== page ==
Nova Scotia

Auditor General investigating MLA expense irregularities

Nova Scotia Auditor General Jacques Lapointe confirmed to CBC News that he is launching a forensic investigation looking into possible irregularities in expense account spending by more than one MLA.

Nova Scotia Auditor General Jacques Lapointe is launching a forensic investigation looking into possible irregularities in expense account spending by more than one MLA.

Lapointe said Friday that he's doing this because he has received new information from the public, the media and from his own fact finding over the past number of days.

Part of the auditor general's work will include matching up receipts with actual purchases, he said. His office will now look at certain expenses filed by some MLAs to make sure the items listed were bought, and that they are where they should be — in constituency offices.

Lapointe would not name whom he is investigating.

But CBC has confirmed that one of them is former Yarmouth Tory MLA Richard Hurlburt. He resigned his seat earlier this week after admitting that he billed taxpayers $8,000 to have a generator installed in his home. He also spent more than $3,000 to buy and install a 40-inch LCD television in his constituency office.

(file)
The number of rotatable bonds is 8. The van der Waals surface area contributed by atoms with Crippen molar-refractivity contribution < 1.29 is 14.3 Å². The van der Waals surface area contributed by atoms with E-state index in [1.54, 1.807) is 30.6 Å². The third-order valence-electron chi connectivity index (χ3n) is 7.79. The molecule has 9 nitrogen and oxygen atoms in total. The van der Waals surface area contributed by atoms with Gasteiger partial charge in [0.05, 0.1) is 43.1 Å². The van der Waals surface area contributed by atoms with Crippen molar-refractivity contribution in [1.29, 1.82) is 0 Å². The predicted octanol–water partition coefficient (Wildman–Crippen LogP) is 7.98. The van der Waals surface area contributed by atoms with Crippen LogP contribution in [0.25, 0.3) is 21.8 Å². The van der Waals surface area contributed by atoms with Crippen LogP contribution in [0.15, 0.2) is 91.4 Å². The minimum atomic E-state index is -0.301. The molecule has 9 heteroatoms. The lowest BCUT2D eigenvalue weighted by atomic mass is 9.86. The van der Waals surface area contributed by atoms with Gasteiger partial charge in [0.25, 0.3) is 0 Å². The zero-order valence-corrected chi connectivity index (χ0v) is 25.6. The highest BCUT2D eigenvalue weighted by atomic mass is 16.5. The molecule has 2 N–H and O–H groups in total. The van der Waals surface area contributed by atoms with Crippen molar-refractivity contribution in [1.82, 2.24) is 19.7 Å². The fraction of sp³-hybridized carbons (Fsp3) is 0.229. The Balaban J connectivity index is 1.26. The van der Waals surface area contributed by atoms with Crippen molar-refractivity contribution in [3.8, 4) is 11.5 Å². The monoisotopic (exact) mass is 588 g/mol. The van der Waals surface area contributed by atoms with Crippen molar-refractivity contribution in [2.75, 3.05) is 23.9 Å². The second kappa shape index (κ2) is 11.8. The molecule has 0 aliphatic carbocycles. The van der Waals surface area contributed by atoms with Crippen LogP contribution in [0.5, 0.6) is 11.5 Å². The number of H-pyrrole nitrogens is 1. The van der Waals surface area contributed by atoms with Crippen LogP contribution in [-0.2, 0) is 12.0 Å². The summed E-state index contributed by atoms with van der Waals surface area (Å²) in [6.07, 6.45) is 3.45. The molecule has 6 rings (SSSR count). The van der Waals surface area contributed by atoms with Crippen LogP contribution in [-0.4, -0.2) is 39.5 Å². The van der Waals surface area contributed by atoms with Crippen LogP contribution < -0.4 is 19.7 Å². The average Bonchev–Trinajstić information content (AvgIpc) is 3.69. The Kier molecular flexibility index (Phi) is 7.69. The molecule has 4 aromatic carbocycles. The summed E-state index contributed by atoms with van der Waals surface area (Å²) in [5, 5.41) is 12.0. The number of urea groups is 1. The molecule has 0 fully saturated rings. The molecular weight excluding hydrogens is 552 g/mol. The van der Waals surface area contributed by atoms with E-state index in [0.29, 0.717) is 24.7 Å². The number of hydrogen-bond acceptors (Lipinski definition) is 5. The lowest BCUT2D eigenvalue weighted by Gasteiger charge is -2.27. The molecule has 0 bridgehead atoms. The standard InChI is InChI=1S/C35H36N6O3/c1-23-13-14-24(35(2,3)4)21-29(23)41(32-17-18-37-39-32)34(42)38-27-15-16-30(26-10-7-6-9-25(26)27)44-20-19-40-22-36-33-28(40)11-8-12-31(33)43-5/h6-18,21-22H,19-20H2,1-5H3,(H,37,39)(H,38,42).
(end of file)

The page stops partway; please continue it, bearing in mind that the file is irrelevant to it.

Thursday Premier Darrell Dexter said there was no need for a public inquiry into the issue of MLA spending because there had already been a thorough review by the auditor general and it was time to move onto other issues such as the economy.

Dexter is at the Olympics in Vancouver, and issued a brief statement, saying he would await the findings of the Auditor General's latest probe.

Deputy premier Frank Corbett said the government will cooperate with the investigation.

"He believes that it's necessary and we respect what he has to do, and we will move forward with it and give him anything that he feels he needs to do it," Corbett said.

Last week, the auditor general  released his annual report and slammed the province's expense system, saying several politicians had filed "excessive and unreasonable" claims, in part because of inadequate spending controls.

In his 142-page report,  Lapointe concluded inappropriate claims were made by some politicians for personal items, including Hurlburt's generator.

Some other examples of excessive spending identified by Lapointe included $13,445 for custom-made office furniture, $2,499 for a television and $738 for an espresso coffee machine.

The office furniture was bought by New Democrat MLA John MacDonell, the television by Hurlburt and the coffee machine by former Tory MLA Judy Streatch.

When Hurlburt resigned his seat on Feb. 9,  he released a statement as he left for a Florida vacation. 

"It is with deep regret and sorrow that I advise I am tendering my resignation as MLA for Yarmouth and as a member of the Progressive Conservative caucus effective Tuesday," he said in a statement.

Hurlburt repaid the money, after first defending the purchase of the generator.

Earlier this week, the Speaker's office released the full 2006 to 2009 spending list. It shows several MLAs bought multiple digital cameras, computers, and printers.

The biggest spender was former Tory MLA Len Goucher who spent more than $38,000 on office furniture and electronic technology.